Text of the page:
Thursday, August 03, 2006

What the phoenix of Warsaw does best

We strode at full speed through the streets of Warsaw's Old Town. Passing by the long feeding pens of Tyskie [Polish beer] sozzled tourists, my comrade and I poured over the hottest developments in the field of digital video cameras.

(Its been about eight years since something significant happened in that field - now suddenly there's a lot to talk about. More on that later.)

"So you're telling me that for $4000 you can now get a camera that'll do image quality comparable to Star Wars: Episode I?", I exclaimed as we turned a corner. A pack of about nine battle-worn Nazis looked up from their bottles of mineral water. For about 0.5 milliseconds our brains experienced something I think is called 'gun lock' - or was it the FOF response? A moment later we chuckled as we passed a Polish Home Army officer talking to his mother via mobile phone.

Its not often I have purely positive things to say about an experience in Poland - not least a government-funded one - but the dramatic reconstruction of the Warsaw Uprising (Powstanie Warszawskie) by teams of loyal history enthusiasts - was sensational and caught me by complete surprise. [See my video clip of it]

I was expecting to see a few old men running up and down a street with the kind of pop guns you can buy at the Central Railway Station.

Nothing like that here. Machine guns blazed, the sky turned black with smoke, an SS division repeatedly exchanged attack and counter-attack with the AK (the Home Army). In the midst of the mayhem a kind of Polish David Attenborough of history marched with a radio mic condensing 63 days of conflict into about 30 minutes.

Having spent enough time in England to have the phrase 'Health and Safety' etched forever into my perception of the world I winced as explosive charges detonated only feet away from small children, the bangs loud enough to cause me temporary hearing loss. But a lot of care had clearly been taken to make it close but not damagingly close. Even as earth bombs rained debris down on the fringes of the audience I mused:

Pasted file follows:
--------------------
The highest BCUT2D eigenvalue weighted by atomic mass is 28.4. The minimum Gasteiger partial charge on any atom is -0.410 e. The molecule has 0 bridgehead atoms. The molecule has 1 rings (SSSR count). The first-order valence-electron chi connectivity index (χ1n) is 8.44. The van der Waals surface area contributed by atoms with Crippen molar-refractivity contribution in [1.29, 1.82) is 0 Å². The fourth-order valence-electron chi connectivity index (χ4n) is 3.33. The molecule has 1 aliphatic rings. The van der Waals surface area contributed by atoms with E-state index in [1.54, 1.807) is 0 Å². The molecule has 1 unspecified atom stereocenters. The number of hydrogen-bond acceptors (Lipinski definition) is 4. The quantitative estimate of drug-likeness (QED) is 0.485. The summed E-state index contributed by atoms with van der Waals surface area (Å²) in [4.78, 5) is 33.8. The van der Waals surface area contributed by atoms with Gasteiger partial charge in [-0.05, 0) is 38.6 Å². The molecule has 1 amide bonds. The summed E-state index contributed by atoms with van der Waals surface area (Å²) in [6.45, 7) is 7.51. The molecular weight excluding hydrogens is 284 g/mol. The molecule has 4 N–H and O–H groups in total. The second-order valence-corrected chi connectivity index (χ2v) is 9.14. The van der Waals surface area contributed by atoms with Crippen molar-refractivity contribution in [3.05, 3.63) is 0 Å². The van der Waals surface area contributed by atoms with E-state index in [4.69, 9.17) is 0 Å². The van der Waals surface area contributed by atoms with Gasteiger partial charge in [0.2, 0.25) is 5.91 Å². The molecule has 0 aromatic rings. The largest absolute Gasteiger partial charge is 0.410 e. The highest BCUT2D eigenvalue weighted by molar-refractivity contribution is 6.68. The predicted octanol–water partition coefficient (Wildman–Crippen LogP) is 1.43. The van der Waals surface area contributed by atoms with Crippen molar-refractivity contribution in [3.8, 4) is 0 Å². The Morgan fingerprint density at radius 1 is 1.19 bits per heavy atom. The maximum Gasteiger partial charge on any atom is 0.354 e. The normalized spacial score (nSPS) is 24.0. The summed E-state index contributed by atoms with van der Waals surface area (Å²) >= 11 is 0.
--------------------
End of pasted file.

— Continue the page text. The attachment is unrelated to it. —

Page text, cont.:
"That'll do them some good. In many places around the world today its for real."
In England they'd probably have us wearing luminous jackets and ear defenders and about 100m back from the action. This is one of the reasons I love Eastern Europe - they haven't yet wrapped themselves in cotton wool - and this makes for a great show.

The passion and attention to detail that the actors and pyro-technicians put into the battle reenactment was phenomenal. The exploding grenades thrown by the German side were replicas of the type they really used. Soldiers sported realistic wounds and dirtied uniforms had the level of detail big budget Hollywood productions usually use. Perhaps it was because they were playing the enemy or just because they were older - but the Polish actors did a better job as Nazis - especially the German commander who was clearly relishing his role as he used the bodies of his fallen comrades for cover.

I had the feeling that this is the kind of unique event tourists and visitors to Warsaw would rush to see. Humans love fighting and its a great answer to that frequent question 'Why does Warsaw look such a mess?' But obviously very strong emotions are still linked with WWII...

So what about a massive annual event in Warsaw’s Pilsudski square showing Polish military courage throughout the ages? "They charged tanks with horses?!" – all that kind of thing. So its about the Poles and not one particular war. Sell tickets to the tourists with a fair premium for the pro photographers - who’d love it.

We might have found a way to show what only Warsaw can do best.


Blogger Becca said...

Oh it sounds like it was fab! I really wanted to go, but ended up in Lodz that day...

Next year.

3/8/06 2:31 pm  
Blogger Warsaw Crow said...

Ah well, on most days I'd prefer to be in Lodz myself. ;-)

3/8/06 6:26 pm  

Post a Comment

<< Home